|Publication number||US4604532 A|
|Application number||US 06/694,462|
|Publication date||Aug 5, 1986|
|Filing date||Jan 24, 1985|
|Priority date||Jan 3, 1983|
|Publication number||06694462, 694462, US 4604532 A, US 4604532A, US-A-4604532, US4604532 A, US4604532A|
|Original Assignee||Analog Devices, Incorporated|
|Export Citation||BiBTeX, EndNote, RefMan|
|Patent Citations (5), Referenced by (53), Classifications (5), Legal Events (3)|
|External Links: USPTO, USPTO Assignment, Espacenet|
This application is a continuation of application Ser. No. 455,240, filed Jan. 3, 1983, now abandoned.
1. Field of the Invention
This invention relates to electrical circuits for producing output signals according to a logarithmic function. More particularly, this invention relates to improved circuitry for developing a temperature-independent logarithmic output signal.
2. Description of the Prior Art
Various kinds of analog logarithmic circuits have been used industrially for many years. These have included log-amps (having only one variable input signal) and log-ratio circuits (having two variable input signals). Generally, the logarithmic function is established by a pair of opposed P-N junctions carrying respective currents I1, I2, with the differential voltage kT/q (ln I1 /I2) being used as the basic output signal. Since the output signal is proportional to absolute temperature, it is evident that some form of temperature compensation must be provided for any such circuitry which is required to function accurately at varying temperatures.
There has been a problem in providing temperature-compensated logarithmic circuits which are suitable for fabrication in monolithic form, i.e. integrated-circuit chips. Commonly, in prior circuits a resistor having a high temperature-coefficient (TC) is used to effect the required temperature compensation. However, providing such a resistor is difficult to do monolithically. As a consequence, an external high-TC resistor generally is employed. This is not satisfactory because the product must then be manufactured in module format rather than as a totally monolithic implementation.
In accordance with the invention, logarithmic circuits (either log-amp or log-ratio) are provided wherein the need for any special components, such as a temperature-compensation resistor, is eliminated by the use of compensation circuitry based on junction behavior alone.
In preferred embodiments of the invention, a pair of opposed P-N junctions are supplied with input currents I1, I2 to develop the basic logarithmic relationship. The resulting log-ratio signal is coupled to compensating circuitry including a second pair of P-N junctions with their common emitters supplied by a current source producing a current proportional-to-absolute-temperature (PTAT).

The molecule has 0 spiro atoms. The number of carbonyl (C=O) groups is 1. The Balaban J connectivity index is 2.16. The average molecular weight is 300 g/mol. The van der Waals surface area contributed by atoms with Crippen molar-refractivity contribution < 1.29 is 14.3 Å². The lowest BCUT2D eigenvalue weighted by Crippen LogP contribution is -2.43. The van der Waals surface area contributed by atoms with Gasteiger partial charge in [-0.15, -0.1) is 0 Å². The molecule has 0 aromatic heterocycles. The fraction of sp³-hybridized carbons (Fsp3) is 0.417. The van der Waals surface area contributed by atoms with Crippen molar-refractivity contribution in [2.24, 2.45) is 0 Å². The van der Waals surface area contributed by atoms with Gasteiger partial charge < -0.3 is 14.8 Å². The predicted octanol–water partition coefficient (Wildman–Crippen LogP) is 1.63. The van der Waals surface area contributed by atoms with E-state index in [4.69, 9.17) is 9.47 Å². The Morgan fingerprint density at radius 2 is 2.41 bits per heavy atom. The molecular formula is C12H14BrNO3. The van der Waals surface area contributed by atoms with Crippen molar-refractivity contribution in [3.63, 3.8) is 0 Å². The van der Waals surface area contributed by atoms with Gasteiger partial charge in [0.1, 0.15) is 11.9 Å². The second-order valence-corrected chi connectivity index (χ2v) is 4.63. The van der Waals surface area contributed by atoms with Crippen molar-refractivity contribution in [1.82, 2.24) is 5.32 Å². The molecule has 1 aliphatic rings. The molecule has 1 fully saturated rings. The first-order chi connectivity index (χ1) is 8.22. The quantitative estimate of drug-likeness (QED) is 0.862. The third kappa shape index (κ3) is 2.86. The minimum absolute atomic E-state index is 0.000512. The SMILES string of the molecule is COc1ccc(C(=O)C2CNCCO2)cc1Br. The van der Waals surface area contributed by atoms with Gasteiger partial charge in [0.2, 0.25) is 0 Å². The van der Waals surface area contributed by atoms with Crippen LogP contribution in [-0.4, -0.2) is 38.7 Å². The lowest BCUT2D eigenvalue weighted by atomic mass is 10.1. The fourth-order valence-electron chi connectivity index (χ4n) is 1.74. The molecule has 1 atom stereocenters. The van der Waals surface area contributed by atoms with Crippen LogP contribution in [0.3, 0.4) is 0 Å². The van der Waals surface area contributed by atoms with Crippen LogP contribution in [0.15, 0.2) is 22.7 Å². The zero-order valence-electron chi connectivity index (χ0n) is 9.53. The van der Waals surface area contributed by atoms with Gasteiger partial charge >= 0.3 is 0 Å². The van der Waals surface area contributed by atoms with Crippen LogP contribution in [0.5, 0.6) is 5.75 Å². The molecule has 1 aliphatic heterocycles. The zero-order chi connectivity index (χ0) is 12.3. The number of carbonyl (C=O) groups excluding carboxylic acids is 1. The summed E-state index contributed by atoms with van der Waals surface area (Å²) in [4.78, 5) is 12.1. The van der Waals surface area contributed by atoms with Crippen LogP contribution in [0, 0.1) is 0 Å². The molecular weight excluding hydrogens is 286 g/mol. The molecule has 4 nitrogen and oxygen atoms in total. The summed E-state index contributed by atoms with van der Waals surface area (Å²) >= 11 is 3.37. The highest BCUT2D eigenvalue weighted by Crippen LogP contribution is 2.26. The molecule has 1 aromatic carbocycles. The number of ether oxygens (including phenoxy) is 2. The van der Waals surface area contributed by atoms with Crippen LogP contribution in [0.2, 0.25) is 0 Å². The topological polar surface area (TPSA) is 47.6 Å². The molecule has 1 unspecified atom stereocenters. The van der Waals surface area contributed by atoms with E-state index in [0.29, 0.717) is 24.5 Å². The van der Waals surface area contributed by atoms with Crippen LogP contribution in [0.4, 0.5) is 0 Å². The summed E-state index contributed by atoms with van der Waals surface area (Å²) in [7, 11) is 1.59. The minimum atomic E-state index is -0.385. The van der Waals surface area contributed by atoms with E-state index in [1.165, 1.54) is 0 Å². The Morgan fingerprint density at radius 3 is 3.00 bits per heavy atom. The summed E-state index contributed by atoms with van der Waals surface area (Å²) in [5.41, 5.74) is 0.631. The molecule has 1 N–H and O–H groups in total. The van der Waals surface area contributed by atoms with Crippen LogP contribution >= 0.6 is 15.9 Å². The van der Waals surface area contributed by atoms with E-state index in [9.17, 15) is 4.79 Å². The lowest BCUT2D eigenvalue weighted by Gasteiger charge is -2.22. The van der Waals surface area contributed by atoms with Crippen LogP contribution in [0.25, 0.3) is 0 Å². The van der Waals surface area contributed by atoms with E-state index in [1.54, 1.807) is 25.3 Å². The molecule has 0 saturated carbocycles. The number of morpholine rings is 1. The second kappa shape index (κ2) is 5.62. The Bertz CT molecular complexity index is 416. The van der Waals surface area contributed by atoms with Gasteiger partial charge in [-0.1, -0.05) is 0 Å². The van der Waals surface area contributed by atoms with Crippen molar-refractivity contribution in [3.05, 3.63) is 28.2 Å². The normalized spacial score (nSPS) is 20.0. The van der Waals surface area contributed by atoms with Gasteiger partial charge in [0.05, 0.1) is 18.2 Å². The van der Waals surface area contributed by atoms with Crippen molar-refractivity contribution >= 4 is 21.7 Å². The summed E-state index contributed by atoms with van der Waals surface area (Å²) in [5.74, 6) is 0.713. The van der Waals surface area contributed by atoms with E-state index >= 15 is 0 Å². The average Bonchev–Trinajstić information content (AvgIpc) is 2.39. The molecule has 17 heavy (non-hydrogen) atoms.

The PTAT current split between the second pair of junctions is modulated in accordance with the log ratio (ln I1 /I2); the temperature-induced variations introduced by the first pair of junctions are compensated for by equal and opposite temperature-induced variations introduced by the PTAT current source. A final output signal is developed proportional to the modulation factor in the second pair of junctions, and this output signal is independent of temperature.
Other objects, aspects and advantages of the invention will be pointed out in, or apparent from, the following detailed description of preferred embodiments of the drawings.
FIG. 1 is a schematic diagram of a relatively simple version of the basic circuit, illustrating the principles of the invention;
FIG. 2 is a modified embodiment using a balanced circuit configuration; and
FIG. 3 is a more detailed exposition of a circuit of the type shown in FIG. 2. FIG. 4 is a supplemental modification of the core portion of FIG. 2.
Referring now to FIG. 1, there is shown a relatively simple version of a logarithmic circuit comprising a pair of matched transistors Q1, Q2 having a common emitter connection to establish opposed P-N junctions. The base of Q1 is grounded, and its collector is connected to an input terminal 10 to receive a variable input current I1. This input terminal also is connected to the input of a high-gain inverting amplifier 12 the output of which drives the common emitter connection of Q1, Q2, forcing I1 through Q1.
The collector of Q2 receives a current from a source I2 which is a constant current in the case of a log-amp application, or a variable current for a log-ratio application. The amplifier 12 supplies the current I2 on demand.
The base of Q2 is connected through a resistor R to ground, and to the collector of a transistor Q3. The base of Q3 is grounded, and its emitter is connected to the emitter of a matched transistor Q4 having its collector grounded. The common emitters of Q3, Q4 are connected to a current source IT which produces a PTAT current (i.e. proportional-to-absolute temperature). Q3 carries a fraction of the PTAT current xIT while Q4 carries the remaining current (1-x) IT.